Theresa May’s Brexit plan faces a battle on three fronts. The resignation of cabinet minister David Davis on Sunday night will embolden hardliners in her party who say the Prime Minister’s proposal to quit the European Union is too soft. But opposition parties still think it’s too hard, and Brussels is bound to want more concessions. With less than nine months to go until Britain leaves the bloc, it’s getting harder to envisage a compromise.
May’s cabinet is split between those who are determined to sever ties with the EU, and those who want to limit the economic damage of Brexit. The plan agreed at her country retreat on Friday is therefore a tangle of contradictions. Britain will leave Europe’s customs union and single market, but sign up to EU rules for trade in goods and agriculture. It will have the right to set its own tariffs, but also collect duties on behalf of the bloc. British courts will make their own judgments, but take account of decisions by their European counterparts.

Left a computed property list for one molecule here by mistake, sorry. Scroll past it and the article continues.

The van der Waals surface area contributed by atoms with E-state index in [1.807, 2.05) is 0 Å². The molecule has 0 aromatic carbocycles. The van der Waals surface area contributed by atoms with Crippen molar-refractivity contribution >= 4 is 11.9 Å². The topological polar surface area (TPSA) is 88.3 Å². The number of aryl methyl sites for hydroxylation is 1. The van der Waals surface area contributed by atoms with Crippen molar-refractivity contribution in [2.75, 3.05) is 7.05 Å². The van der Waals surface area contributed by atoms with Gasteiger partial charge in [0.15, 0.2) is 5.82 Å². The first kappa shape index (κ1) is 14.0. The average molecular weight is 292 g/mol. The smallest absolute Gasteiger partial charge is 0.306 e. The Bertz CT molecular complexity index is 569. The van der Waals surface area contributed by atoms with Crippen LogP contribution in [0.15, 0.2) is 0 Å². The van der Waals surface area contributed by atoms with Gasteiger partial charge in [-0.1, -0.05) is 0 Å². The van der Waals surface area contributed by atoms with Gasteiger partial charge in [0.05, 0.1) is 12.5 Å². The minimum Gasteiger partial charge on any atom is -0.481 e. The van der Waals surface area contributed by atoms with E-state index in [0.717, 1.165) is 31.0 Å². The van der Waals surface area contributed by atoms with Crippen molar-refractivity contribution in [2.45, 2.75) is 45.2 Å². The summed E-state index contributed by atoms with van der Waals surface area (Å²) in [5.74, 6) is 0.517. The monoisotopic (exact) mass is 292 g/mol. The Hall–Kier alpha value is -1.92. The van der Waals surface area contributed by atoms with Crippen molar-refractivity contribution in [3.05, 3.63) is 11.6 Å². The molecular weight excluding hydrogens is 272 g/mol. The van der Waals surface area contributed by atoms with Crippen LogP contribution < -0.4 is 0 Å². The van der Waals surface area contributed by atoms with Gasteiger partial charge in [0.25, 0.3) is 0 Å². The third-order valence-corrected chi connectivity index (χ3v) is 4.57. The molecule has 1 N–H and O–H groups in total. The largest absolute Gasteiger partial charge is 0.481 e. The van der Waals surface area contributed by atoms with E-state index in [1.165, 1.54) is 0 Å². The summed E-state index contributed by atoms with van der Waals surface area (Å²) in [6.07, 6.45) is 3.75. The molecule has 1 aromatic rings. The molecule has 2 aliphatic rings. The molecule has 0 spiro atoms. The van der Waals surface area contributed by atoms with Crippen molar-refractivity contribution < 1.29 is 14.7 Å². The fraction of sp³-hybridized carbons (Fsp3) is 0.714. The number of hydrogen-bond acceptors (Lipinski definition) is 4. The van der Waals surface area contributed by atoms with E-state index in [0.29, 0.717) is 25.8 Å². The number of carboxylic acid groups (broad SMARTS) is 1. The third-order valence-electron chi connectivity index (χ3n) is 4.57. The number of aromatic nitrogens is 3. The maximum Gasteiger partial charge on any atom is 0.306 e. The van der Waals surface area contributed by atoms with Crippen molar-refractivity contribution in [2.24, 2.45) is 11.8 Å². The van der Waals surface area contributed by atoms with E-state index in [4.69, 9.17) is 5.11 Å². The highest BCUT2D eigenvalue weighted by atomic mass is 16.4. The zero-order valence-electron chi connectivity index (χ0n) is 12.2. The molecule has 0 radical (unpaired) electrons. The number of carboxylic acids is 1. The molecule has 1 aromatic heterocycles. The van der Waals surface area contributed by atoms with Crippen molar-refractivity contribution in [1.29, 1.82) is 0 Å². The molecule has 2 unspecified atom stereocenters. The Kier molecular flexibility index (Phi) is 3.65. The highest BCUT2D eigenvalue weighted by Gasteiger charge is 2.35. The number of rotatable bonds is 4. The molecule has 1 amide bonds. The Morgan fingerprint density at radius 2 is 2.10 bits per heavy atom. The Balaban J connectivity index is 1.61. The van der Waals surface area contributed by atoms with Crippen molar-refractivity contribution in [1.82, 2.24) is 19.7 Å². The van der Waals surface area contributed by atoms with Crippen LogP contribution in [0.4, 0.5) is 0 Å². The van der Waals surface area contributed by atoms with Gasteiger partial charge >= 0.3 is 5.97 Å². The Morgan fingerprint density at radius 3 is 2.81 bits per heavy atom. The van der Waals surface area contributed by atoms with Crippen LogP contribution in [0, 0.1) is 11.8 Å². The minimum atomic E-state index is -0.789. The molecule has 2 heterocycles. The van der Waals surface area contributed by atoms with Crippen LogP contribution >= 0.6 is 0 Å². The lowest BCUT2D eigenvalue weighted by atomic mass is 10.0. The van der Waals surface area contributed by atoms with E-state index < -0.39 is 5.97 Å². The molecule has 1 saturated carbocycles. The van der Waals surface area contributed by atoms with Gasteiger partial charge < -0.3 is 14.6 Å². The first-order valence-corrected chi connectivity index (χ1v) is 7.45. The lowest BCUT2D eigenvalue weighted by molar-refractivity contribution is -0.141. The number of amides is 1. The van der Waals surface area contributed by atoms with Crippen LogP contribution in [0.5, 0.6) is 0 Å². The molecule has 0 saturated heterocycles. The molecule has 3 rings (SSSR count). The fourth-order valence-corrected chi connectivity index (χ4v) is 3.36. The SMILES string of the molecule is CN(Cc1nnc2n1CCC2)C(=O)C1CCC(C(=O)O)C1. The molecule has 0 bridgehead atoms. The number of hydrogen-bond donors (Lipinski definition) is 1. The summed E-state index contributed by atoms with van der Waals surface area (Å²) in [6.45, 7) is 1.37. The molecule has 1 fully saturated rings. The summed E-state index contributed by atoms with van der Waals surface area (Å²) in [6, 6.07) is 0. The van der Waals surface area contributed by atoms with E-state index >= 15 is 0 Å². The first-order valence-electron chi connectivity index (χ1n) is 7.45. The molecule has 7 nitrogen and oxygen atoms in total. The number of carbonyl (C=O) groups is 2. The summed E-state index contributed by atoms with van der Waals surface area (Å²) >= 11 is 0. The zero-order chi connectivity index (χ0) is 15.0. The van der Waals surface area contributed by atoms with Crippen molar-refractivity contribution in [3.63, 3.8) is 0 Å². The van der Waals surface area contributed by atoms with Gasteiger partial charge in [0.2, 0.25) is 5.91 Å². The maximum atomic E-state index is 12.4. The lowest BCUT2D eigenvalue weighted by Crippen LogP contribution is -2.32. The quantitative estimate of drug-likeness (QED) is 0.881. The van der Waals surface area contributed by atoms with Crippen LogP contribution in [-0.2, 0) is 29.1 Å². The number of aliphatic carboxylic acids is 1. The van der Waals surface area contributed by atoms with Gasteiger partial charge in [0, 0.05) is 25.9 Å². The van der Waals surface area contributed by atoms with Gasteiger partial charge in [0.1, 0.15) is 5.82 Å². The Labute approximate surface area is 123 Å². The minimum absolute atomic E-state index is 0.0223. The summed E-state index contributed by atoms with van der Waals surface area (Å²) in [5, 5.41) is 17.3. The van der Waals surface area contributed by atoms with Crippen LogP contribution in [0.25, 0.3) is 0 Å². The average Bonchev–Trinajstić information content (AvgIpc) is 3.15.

Supporters of Brexit – Davis included – think this is unacceptable. The plan will tie Britain to the EU, but strip it of the influence that full membership brings. Opponents of Brexit dislike the plan for the same reasons: they think it would be better to stay in. Moreover, the proposal is merely a starting point for negotiations with the European Commission, which is likely to reject parts of it as unworkable and demand more compromises. That will further ratchet up the tension in May’s party.
The Prime Minister could face more resignations, and a challenge to her leadership. But supporters of a harder Brexit do not have a plan which can command a majority in Britain’s parliament. The opposition Labour party will take any opportunity it can to weaken May’s minority government, and probably oppose any deal she presents.
As the clock ticks towards March 2019 the risks of a chaotic Brexit, where Britain crashes out of the bloc without a deal, are rising. So, however, are the chances that its departure is delayed, if parliament cannot agree and the government is forced to beg the EU for more time. Businesses eager for greater certainty face an agonizing wait.
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